By J.R. Wagner
I've been dreading writing this post since I watched The Hobbit on opening day (at 12:01 am). I have such a love for the three Lord of the Rings films and it pains me to think that Peter Jackson has fallen down the same well as George Lucas. I will try to avoid including any spoilers but I make no guarantees. I'm assuming that you've read the book.
Before I begin my rant you must know that I'm an early riser so a midnight showing isn't an easy thing for me to sit through. I actually felt myself falling asleep in parts not because the pacing was slow or boring but because I'd been awake since 4:30. With that in mind, even I question my clarity when it comes to discussing this film and I hope that when it comes out on Blu-Ray and I am able to view it during normal waking hours, I may come to a different conclusion. It isn't likely but there is always a chance.
Onward. If I were asked to say one word about The Hobbit, it would be disappointment. Perhaps the expectations were simply too high for Peter Jackson and company but if you step up to the plate, you're going to play ball.
I was disappointed almost immediately simply because Jackson felt the need to tie in characters from LOTR (*cough* Frodo) when they weren't needed. It did nothing for plot progression, and came across as filler material to get that nearly 3 hour run time that Jackson is famous for.
So, almost out of the gate, I was annoyed. The scene with the Dwarves was very true to the book and I have to give Jackson credit for not rushing through this part -although, when has Peter Jackson rushed through anything?
On a positive note, Martin Freeman did a phenomenal job as Bilbo Baggins. Perfect.
As the film progressed, it quickly became apparent that more and more irrelevant characters and scenes were sprinkled throughout the film.
For instance (spoiler alert, sorry I can't help myself) Jackson created a new character (he may not be new to the books but he sure as hell didn't play this much of a part), I can't recall if he is a goblin or an orc, regardless this fella (It may be Azog) apparently fought in the battle with Thorin, leader of the Dwarves and killed his father. (And, as I said, this may have been mentioned in one of Tolkien's books, appendices or some other Tolkien work.) Anyway, throughout the film he and his army are hunting down the company of Dwarves (plus Bilbo and Gandalf) adding a completely unnecessary and irritating plot point.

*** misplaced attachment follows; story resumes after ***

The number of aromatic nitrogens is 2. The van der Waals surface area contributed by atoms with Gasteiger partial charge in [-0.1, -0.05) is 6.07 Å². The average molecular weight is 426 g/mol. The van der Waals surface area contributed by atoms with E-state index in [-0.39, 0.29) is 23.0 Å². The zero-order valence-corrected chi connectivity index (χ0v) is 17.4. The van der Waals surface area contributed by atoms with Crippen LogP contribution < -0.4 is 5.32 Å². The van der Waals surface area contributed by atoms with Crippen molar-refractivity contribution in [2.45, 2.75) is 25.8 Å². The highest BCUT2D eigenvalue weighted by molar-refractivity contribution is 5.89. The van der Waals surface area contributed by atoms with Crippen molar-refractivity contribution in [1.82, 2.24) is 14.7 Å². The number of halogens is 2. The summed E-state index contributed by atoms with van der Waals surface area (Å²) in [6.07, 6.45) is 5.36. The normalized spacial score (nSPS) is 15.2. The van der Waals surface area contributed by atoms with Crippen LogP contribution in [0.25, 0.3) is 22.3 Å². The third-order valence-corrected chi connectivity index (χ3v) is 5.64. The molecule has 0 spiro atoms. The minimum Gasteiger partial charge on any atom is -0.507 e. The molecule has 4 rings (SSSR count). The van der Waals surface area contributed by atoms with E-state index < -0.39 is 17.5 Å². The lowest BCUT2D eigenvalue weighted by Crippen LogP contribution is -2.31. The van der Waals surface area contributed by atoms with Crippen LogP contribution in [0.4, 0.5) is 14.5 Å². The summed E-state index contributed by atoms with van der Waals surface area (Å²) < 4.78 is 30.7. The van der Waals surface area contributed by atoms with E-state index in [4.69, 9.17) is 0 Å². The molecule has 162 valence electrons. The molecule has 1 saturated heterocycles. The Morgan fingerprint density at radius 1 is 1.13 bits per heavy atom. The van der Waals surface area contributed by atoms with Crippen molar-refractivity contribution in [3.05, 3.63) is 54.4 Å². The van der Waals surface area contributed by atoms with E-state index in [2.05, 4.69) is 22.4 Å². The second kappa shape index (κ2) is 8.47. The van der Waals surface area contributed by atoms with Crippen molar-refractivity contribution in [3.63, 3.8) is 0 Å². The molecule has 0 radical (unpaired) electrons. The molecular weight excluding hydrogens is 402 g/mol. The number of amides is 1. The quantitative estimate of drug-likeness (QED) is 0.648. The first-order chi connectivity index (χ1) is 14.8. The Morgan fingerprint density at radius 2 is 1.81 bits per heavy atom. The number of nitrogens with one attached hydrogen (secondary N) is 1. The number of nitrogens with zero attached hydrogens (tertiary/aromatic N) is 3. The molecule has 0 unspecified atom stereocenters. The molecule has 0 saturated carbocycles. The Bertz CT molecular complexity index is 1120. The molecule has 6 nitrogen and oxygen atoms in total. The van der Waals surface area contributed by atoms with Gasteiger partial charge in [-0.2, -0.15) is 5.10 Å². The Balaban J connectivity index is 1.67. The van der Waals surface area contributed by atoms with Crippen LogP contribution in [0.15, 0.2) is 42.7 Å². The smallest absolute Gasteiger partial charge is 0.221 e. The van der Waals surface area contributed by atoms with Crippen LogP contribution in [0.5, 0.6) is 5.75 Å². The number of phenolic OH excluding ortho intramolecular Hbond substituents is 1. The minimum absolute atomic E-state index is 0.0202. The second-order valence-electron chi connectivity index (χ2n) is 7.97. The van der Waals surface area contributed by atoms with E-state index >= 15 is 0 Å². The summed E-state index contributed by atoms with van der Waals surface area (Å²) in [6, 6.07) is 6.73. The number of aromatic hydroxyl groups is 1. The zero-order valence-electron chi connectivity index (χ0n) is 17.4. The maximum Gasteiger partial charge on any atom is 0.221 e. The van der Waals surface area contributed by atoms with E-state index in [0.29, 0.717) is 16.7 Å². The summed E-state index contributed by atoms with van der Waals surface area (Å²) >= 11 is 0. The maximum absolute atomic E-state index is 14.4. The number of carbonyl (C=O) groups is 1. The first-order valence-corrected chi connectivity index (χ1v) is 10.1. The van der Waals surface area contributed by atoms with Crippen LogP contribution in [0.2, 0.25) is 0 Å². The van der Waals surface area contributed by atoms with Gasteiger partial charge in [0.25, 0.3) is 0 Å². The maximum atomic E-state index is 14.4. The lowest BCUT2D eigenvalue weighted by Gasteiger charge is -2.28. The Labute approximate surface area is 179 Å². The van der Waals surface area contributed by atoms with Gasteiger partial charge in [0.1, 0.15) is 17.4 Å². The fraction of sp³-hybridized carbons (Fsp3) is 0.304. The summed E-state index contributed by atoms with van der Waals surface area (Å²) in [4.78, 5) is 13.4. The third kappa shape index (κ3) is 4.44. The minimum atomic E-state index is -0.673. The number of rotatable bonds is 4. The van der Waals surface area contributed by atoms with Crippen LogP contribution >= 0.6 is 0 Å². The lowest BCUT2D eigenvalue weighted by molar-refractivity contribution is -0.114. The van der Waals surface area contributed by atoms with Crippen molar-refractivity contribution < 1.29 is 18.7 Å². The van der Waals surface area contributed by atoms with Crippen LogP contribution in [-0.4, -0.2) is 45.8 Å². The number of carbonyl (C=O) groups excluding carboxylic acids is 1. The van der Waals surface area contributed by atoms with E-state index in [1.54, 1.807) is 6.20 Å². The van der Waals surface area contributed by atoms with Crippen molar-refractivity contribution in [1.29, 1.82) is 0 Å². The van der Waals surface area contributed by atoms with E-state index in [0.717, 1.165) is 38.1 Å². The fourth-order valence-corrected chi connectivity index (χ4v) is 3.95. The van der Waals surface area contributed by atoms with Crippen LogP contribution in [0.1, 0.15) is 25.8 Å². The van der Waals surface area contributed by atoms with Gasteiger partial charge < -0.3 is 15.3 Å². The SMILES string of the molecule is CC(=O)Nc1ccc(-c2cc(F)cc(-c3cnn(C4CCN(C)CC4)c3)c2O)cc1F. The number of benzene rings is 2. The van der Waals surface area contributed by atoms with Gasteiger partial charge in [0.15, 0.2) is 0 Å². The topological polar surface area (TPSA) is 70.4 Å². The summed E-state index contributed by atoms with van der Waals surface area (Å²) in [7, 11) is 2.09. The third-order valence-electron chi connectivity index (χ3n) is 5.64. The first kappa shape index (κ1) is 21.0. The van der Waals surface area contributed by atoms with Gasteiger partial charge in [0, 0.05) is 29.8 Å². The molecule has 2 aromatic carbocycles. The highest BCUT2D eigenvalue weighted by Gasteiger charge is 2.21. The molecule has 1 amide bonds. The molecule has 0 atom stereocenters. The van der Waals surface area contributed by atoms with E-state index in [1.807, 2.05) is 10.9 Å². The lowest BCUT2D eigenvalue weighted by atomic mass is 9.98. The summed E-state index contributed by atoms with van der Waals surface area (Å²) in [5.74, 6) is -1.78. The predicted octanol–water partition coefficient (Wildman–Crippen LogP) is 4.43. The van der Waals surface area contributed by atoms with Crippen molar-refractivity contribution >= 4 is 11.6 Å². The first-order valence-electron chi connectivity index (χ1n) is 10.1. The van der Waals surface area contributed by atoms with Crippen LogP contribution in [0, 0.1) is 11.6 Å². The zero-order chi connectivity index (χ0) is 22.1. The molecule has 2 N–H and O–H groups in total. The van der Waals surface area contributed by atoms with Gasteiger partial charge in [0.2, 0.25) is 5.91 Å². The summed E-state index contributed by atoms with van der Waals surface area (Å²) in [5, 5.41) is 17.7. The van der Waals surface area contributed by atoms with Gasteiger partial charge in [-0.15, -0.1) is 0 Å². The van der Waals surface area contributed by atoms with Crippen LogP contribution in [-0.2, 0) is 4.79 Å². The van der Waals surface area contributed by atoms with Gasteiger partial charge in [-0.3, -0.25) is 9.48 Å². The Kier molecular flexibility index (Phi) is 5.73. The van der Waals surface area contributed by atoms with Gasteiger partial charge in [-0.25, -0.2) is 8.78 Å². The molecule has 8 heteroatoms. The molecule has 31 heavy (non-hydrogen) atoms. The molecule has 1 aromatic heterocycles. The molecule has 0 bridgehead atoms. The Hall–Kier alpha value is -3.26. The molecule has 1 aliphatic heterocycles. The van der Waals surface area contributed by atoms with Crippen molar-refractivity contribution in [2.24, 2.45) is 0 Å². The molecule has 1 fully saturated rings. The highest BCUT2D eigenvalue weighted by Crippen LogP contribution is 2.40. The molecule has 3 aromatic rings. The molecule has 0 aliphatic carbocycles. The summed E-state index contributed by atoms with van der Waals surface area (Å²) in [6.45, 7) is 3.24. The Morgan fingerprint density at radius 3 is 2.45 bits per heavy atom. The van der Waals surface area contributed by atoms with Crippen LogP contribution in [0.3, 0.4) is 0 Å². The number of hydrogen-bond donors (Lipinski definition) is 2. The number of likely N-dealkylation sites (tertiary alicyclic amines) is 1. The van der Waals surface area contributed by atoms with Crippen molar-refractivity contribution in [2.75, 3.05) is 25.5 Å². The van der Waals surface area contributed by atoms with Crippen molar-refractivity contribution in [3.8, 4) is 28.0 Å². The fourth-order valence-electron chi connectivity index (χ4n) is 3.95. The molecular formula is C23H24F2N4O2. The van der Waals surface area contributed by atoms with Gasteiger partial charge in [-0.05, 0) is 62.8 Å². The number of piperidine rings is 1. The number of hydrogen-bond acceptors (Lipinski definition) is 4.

This is akin to George Lucas' General Grievous (Star Wars episode II) Totally unnecessary. Every time he shows up on screen, I felt myself rolling my eyes. there are more than enough bad guys in the original story, which isn't slow whatsoever.
I watched the movie in 3D, which I really don't like. I'm hoping this is just a fad and goes back to the 70's from whence it came as soon as possible. Don't get me wrong, the 3D was cool, I just find it irritating to watch. Beggars can't be choosers when it comes to midnight showings.
So the story moves onward, other obscure and pointless characters are introduced until finally we wind up in the caves where Bilbo meets Gollum. This part was great -everybody loves Gollum from LOTR and he didn't disappoint (all while staying true to the book). There were some inconsistencies between how Bilbo from LOTR picked up the ring and how Bilbo from The Hobbit picked up the ring but, in PJ's defense, I'm sure he didn't think he'd be going back and shooting this scene in its entirety and you can't go back and change that scene with Martin Freeman...can you? God, please don't let PJ start messing with the LOTR films like George Lucas did to Star Wars (like when he completely cut out the actor who played the Emperor in The Empire Strikes Back and digitally inserted the actor who played him in the prequels. Train. Wreck.)
|Yup, he just cut the poor guy out|
No, Peter, Don't do it!!!
It ends more or less where you'd think it would end and leaves you wondering how you've only gotten to this point in 169 minutes. I believe one could read up to that point in the book in 169 minutes.
Needless to say, I've become a crotchety, old, picky, moviegoer who wants things the way he wants them so please, if you had any intention of seeing The Hobbit, see The Hobbit. Don't let my impression deter you. As I said earlier, I may go back and watch it again only to enjoy it. (It happened with The Fellowship of The Ring). Then again...I may be right!
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